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Abandoned Theme Parks

Theme parks are supposed to be the happiest places on Earth, to borrow a phrase from one of the most popular. So it’s always especially creepy to find somewhere that was built for fun and entertainment in a state of disrepair or complete abandonment. Let’s take a look at some of these former homages to a good day out and see what might have gone wrong along the way.

Lake Shawnee Amusement Park, USA

Surely you must be aware that anything built on top of an ancient Native American burial ground will be cursed from the start? We’re looking at you, Lake Shawnee Amusement Park. Even before the discovery of the hundreds of buried remains, however, the park and the area itself had more than their share of bad luck. In 1783, the Clay family who had settled in the area in West Virginia a few years before were attacked by the native Shawnee tribe. Two of the family’s children were killed with a third being taken away and later burned at the stake.

West Virginia's abandoned Lake Shawnee Amusement Park shut down back in 1966 and has laid in ruins ever since.
West Virginia’s abandoned Lake Shawnee Amusement Park shut down back in 1966 and has laid in ruins ever since. By Forsaken Fotos, is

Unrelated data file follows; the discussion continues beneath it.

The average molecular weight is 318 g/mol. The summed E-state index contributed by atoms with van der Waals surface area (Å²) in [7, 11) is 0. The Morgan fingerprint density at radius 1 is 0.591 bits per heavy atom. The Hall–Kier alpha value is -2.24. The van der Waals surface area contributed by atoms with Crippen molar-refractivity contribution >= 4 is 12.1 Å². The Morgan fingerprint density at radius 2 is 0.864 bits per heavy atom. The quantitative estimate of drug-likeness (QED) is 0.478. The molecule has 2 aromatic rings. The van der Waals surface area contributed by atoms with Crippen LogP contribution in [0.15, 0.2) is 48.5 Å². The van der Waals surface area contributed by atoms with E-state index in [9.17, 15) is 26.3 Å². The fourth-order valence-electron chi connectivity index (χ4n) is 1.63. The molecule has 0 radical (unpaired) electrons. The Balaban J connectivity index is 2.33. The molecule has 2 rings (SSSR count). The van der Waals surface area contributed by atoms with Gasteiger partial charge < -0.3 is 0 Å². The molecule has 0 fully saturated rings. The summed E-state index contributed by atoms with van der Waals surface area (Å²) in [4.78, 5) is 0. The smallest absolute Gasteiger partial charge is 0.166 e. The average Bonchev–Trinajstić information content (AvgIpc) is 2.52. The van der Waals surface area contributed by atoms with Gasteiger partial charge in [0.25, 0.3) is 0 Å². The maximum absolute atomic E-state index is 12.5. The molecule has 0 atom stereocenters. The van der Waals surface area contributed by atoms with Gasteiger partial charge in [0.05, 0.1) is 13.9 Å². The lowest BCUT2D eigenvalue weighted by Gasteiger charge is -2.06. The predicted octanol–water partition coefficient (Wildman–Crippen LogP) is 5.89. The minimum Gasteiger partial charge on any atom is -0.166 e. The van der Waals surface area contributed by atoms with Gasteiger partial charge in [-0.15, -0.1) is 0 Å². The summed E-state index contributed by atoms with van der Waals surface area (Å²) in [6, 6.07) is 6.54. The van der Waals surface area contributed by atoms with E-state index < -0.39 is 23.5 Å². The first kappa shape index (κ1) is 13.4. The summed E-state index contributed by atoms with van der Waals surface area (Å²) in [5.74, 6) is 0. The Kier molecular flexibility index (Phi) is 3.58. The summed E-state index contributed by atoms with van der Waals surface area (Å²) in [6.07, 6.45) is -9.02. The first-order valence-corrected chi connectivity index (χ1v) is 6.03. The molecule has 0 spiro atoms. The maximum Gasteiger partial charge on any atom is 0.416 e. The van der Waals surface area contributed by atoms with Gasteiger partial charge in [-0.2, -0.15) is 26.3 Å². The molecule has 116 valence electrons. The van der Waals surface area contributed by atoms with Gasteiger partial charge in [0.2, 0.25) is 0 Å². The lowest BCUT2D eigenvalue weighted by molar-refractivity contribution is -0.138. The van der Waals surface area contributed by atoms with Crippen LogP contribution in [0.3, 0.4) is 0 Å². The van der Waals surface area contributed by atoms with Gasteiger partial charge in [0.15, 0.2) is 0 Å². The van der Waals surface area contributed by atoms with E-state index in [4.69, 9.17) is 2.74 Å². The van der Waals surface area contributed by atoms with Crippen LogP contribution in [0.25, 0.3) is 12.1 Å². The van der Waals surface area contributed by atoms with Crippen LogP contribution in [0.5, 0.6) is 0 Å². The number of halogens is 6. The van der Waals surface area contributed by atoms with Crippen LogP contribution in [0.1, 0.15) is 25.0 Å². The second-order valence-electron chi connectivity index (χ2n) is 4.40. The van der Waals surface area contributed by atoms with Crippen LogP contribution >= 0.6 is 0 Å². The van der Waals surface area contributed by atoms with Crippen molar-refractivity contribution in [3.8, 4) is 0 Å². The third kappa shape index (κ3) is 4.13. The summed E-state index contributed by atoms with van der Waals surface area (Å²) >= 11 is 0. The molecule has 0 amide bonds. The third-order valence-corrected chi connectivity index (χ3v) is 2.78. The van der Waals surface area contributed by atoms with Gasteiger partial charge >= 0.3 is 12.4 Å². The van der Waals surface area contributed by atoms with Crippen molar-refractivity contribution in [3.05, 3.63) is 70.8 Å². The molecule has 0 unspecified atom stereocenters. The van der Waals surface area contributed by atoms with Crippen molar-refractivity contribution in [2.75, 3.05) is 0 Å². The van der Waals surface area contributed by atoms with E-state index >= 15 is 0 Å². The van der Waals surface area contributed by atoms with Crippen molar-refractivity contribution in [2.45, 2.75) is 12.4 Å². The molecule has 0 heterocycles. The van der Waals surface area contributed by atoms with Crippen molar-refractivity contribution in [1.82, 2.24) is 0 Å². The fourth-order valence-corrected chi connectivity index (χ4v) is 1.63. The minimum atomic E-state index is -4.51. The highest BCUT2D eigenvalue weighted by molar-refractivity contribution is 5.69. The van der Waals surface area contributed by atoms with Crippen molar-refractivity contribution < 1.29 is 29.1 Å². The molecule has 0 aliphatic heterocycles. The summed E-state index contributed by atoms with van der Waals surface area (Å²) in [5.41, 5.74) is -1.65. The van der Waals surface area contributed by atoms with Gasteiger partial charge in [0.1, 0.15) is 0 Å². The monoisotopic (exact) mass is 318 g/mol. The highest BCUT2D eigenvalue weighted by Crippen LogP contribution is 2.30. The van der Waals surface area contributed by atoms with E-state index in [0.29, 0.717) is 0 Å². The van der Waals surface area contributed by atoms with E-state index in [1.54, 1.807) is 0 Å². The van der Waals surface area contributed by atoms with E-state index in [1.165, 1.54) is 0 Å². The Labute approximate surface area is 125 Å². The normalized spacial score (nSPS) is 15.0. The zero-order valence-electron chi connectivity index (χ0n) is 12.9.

licensed under CC-BY

The head of the Clay household retaliated with a group of other men, hunting down and killing several Native Americans themselves. So on this piece of land that had already witnessed horrific events, someone thought it would be a good place for an amusement park. In 1926, a man called C.T. Snidow bought the land and started turning it into a fun place for people to visit. Over time, a Ferris wheel, swing ride and a water slide were built.

The lake was turned into a pool and paddle boat area, there were cabins for staying in and a dance hall for even more entertainment. Unfortunately, though, there were at least 2 confirmed deaths in the park not long after it opened. A young girl was somehow hit by a truck when she was on the swing ride and a young boy drowned in the pool. It has been reported in some places that up to 6 people might have died during the park’s operation. It was eventually closed down due to failing a health inspection in 1967. For the next two decades, the park just sat there abandoned, the swing ride getting especially creepy, with its chains hanging spider-like from the rusting frame.